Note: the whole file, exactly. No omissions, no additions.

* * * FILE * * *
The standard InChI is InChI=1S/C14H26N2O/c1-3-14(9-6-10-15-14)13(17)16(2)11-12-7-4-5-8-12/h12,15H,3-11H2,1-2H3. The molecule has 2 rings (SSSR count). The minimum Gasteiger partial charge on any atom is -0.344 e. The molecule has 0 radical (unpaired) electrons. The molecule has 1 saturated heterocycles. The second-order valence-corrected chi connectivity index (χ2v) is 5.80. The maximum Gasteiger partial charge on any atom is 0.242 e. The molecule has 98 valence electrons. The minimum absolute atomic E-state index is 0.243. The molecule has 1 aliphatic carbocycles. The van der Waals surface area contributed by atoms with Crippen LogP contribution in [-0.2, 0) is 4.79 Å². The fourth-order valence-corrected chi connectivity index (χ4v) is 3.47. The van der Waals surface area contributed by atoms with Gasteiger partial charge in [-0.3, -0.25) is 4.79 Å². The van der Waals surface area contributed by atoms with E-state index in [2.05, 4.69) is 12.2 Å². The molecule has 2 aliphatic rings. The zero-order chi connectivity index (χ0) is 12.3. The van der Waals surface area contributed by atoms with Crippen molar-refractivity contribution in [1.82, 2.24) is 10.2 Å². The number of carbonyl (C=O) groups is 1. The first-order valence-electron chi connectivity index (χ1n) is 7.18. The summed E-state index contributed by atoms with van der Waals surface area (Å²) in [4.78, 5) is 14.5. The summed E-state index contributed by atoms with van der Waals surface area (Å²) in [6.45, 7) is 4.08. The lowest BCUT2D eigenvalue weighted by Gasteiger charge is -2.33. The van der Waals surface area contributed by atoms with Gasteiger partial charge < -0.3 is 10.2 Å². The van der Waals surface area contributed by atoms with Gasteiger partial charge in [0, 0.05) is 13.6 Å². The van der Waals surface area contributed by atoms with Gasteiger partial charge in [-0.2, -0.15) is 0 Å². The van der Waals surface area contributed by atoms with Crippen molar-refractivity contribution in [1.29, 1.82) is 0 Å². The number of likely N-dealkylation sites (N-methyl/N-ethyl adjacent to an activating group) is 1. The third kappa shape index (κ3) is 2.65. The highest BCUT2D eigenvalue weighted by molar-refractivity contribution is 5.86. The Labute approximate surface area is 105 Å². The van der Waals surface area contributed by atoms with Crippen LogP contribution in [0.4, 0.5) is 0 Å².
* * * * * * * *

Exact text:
The standard InChI is InChI=1S/C14H26N2O/c1-3-14(9-6-10-15-14)13(17)16(2)11-12-7-4-5-8-12/h12,15H,3-11H2,1-2H3. The molecule has 2 rings (SSSR count). The minimum Gasteiger partial charge on any atom is -0.344 e. The molecule has 0 radical (unpaired) electrons. The molecule has 1 saturated heterocycles. The second-order valence-corrected chi connectivity index (χ2v) is 5.80. The maximum Gasteiger partial charge on any atom is 0.242 e. The molecule has 98 valence electrons. The minimum absolute atomic E-state index is 0.243. The molecule has 1 aliphatic carbocycles. The van der Waals surface area contributed by atoms with Crippen LogP contribution in [-0.2, 0) is 4.79 Å². The fourth-order valence-corrected chi connectivity index (χ4v) is 3.47. The van der Waals surface area contributed by atoms with Gasteiger partial charge in [-0.3, -0.25) is 4.79 Å². The van der Waals surface area contributed by atoms with E-state index in [2.05, 4.69) is 12.2 Å². The molecule has 2 aliphatic rings. The zero-order chi connectivity index (χ0) is 12.3. The van der Waals surface area contributed by atoms with Crippen molar-refractivity contribution in [1.82, 2.24) is 10.2 Å². The number of carbonyl (C=O) groups is 1. The first-order valence-electron chi connectivity index (χ1n) is 7.18. The summed E-state index contributed by atoms with van der Waals surface area (Å²) in [4.78, 5) is 14.5. The summed E-state index contributed by atoms with van der Waals surface area (Å²) in [6.45, 7) is 4.08. The lowest BCUT2D eigenvalue weighted by Gasteiger charge is -2.33. The van der Waals surface area contributed by atoms with Gasteiger partial charge < -0.3 is 10.2 Å². The van der Waals surface area contributed by atoms with Gasteiger partial charge in [0, 0.05) is 13.6 Å². The van der Waals surface area contributed by atoms with Gasteiger partial charge in [-0.2, -0.15) is 0 Å². The van der Waals surface area contributed by atoms with Crippen molar-refractivity contribution in [1.29, 1.82) is 0 Å². The number of likely N-dealkylation sites (N-methyl/N-ethyl adjacent to an activating group) is 1. The third kappa shape index (κ3) is 2.65. The highest BCUT2D eigenvalue weighted by molar-refractivity contribution is 5.86. The Labute approximate surface area is 105 Å². The van der Waals surface area contributed by atoms with Crippen LogP contribution in [0.4, 0.5) is 0 Å².